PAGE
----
Readers requested more Marvel, so, since these are fun and light time-passers, here comes Killraven, the Warrior of the Worlds.  

KillravenWAR OF THE WORLDS/ WARRIOR OF THE WORLDS/ KILLRAVEN: In the early 1970s Marvel was experimenting with hybrid titles combining the old and the new by fusing licensed properties with unique Marvel twists.

The most famous and longest-lasting example was Shang Chi, Master of Kung Fu. In 1974 Marvel licensed the use of Sax Rohmer’s Fu Manchu plus other characters from the Fu Manchu tales. Rather than just churn out a Fu Manchu comic book series “the House of Ideas” instead combined it with the Kung Fu craze of the time and created Shang Chi, the son of Fu Manchu.

Shang Chi, as a surrogate Bruce Lee, and Sir Denis Nayland-Smith, as a surrogate Braithwaite from Enter: The Dragon, were the core of the new series. Shang Chi started out as an operative of his evil father Fu Manchu, but realized the error of his ways and threw in with Sir Denis and his team to battle his father’s malevolent schemes.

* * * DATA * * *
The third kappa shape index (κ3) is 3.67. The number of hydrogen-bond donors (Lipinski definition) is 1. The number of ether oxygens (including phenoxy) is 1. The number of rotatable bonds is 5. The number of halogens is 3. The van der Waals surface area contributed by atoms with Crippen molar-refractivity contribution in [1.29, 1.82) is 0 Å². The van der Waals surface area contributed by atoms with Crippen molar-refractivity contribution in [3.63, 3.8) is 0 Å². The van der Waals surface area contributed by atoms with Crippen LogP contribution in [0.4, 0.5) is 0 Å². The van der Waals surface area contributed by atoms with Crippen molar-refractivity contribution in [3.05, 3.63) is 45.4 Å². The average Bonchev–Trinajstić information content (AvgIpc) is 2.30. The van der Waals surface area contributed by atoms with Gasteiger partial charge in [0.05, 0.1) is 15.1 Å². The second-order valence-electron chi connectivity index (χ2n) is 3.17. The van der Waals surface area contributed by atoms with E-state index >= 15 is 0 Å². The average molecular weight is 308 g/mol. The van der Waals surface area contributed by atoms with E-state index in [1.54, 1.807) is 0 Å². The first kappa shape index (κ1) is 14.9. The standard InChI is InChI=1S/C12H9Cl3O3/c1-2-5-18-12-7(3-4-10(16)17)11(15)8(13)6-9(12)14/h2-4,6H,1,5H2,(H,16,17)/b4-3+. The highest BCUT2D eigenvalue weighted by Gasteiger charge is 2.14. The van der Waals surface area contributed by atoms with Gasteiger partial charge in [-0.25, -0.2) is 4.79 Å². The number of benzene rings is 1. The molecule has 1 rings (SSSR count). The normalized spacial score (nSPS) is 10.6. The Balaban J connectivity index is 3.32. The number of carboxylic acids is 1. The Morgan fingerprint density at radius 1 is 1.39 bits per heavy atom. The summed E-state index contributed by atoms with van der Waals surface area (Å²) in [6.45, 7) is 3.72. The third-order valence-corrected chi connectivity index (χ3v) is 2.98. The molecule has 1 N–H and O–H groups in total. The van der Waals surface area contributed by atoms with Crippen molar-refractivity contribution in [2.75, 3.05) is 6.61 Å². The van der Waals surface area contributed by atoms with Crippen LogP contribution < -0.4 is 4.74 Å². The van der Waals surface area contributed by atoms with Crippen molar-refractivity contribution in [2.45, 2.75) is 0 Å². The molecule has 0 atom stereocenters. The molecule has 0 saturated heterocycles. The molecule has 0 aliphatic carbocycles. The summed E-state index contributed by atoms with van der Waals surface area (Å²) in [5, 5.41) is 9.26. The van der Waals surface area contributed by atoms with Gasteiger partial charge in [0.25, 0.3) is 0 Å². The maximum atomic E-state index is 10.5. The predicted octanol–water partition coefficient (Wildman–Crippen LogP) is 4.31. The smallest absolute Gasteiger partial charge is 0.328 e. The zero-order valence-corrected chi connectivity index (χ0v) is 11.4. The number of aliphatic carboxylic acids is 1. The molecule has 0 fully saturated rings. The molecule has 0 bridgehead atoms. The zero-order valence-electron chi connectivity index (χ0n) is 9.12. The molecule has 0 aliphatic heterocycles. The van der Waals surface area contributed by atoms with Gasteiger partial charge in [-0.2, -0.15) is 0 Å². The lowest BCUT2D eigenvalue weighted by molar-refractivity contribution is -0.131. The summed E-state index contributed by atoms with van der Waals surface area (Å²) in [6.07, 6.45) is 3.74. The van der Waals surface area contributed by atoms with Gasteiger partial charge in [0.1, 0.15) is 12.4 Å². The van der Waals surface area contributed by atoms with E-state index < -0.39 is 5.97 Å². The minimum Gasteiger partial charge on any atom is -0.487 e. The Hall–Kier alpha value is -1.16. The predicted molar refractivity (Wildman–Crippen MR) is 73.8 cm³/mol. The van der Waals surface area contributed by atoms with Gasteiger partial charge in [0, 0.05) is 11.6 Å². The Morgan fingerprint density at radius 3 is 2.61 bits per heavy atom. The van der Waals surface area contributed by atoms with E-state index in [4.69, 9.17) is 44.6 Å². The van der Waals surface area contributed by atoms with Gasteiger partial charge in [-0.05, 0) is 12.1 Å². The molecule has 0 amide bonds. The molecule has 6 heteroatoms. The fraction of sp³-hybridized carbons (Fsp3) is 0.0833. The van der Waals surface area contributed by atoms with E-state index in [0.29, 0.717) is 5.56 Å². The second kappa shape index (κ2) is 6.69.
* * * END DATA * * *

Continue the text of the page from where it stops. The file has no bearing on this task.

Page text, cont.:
The previous year – 1973 (so BEFORE Star Wars) Marvel had worked similar “synergy” by taking their license to do a comic book series based on H.G. Wells’ War of the Worlds and combining it with sci-fi post-apocalypse action. The main character was Jonathan Raven, aka Killraven, a charismatic rebel leading an uprising against Earth’s 21st Century Martian conquerors.

Killraven sword and gunKillraven’s use of a sword AND futuristic firearms in action set against a post-apocalyptic backdrop also brought a little John Carter of Mars appeal into the series. By 1976 the promising saga was canceled due to poor sales but gained a cult following in the decades since then.

Killraven’s influence could be seen in the original 1980s mini-series V, especially the element of humans being used as food by our alien overlords and the sentimental “heroic freedom fighters versus evil tyrants” appeal. Killraven writer Don McGregor incorporated similarly themed stories and characters into Sabre, his other post-apocalypse comic book series.